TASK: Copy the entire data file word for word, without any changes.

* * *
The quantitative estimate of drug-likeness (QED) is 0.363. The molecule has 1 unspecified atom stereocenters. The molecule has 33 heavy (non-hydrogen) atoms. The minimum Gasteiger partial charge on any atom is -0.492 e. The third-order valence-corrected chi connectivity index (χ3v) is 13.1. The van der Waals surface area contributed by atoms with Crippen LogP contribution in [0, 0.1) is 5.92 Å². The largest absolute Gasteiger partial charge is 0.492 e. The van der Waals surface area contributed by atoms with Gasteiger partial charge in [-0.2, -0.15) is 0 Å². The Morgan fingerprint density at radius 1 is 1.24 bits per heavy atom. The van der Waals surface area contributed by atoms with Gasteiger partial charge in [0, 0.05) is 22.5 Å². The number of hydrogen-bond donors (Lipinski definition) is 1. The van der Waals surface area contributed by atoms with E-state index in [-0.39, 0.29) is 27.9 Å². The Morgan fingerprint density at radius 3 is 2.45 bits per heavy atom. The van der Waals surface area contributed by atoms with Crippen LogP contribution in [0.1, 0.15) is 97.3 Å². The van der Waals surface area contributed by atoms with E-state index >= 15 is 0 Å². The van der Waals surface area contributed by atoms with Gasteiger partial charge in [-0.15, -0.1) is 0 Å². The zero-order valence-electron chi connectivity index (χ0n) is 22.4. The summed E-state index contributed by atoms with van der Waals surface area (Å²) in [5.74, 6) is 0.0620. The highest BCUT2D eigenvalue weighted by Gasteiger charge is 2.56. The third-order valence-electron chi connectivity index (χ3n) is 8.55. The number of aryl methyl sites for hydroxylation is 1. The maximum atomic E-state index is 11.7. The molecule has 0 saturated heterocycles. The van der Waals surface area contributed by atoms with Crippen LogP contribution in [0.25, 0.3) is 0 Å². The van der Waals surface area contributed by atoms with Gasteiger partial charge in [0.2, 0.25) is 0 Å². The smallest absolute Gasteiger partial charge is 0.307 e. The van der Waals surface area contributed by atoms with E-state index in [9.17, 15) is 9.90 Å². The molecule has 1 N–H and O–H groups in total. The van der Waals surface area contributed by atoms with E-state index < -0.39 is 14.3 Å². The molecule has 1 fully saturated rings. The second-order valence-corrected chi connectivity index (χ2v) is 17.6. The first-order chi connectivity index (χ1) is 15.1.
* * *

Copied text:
The quantitative estimate of drug-likeness (QED) is 0.363. The molecule has 1 unspecified atom stereocenters. The molecule has 33 heavy (non-hydrogen) atoms. The minimum Gasteiger partial charge on any atom is -0.492 e. The third-order valence-corrected chi connectivity index (χ3v) is 13.1. The van der Waals surface area contributed by atoms with Crippen LogP contribution in [0, 0.1) is 5.92 Å². The largest absolute Gasteiger partial charge is 0.492 e. The van der Waals surface area contributed by atoms with Gasteiger partial charge in [-0.2, -0.15) is 0 Å². The Morgan fingerprint density at radius 1 is 1.24 bits per heavy atom. The van der Waals surface area contributed by atoms with Gasteiger partial charge in [0, 0.05) is 22.5 Å². The number of hydrogen-bond donors (Lipinski definition) is 1. The van der Waals surface area contributed by atoms with E-state index in [-0.39, 0.29) is 27.9 Å². The Morgan fingerprint density at radius 3 is 2.45 bits per heavy atom. The van der Waals surface area contributed by atoms with Crippen LogP contribution in [0.1, 0.15) is 97.3 Å². The van der Waals surface area contributed by atoms with E-state index >= 15 is 0 Å². The van der Waals surface area contributed by atoms with Gasteiger partial charge in [-0.15, -0.1) is 0 Å². The zero-order valence-electron chi connectivity index (χ0n) is 22.4. The summed E-state index contributed by atoms with van der Waals surface area (Å²) in [5.74, 6) is 0.0620. The highest BCUT2D eigenvalue weighted by Gasteiger charge is 2.56. The third-order valence-electron chi connectivity index (χ3n) is 8.55. The number of aryl methyl sites for hydroxylation is 1. The maximum atomic E-state index is 11.7. The molecule has 0 saturated heterocycles. The van der Waals surface area contributed by atoms with Crippen LogP contribution in [0.25, 0.3) is 0 Å². The van der Waals surface area contributed by atoms with Gasteiger partial charge in [0.2, 0.25) is 0 Å². The smallest absolute Gasteiger partial charge is 0.307 e. The van der Waals surface area contributed by atoms with E-state index in [9.17, 15) is 9.90 Å². The molecule has 1 N–H and O–H groups in total. The van der Waals surface area contributed by atoms with E-state index < -0.39 is 14.3 Å². The molecule has 1 fully saturated rings. The second-order valence-corrected chi connectivity index (χ2v) is 17.6. The first-order chi connectivity index (χ1) is 15.1.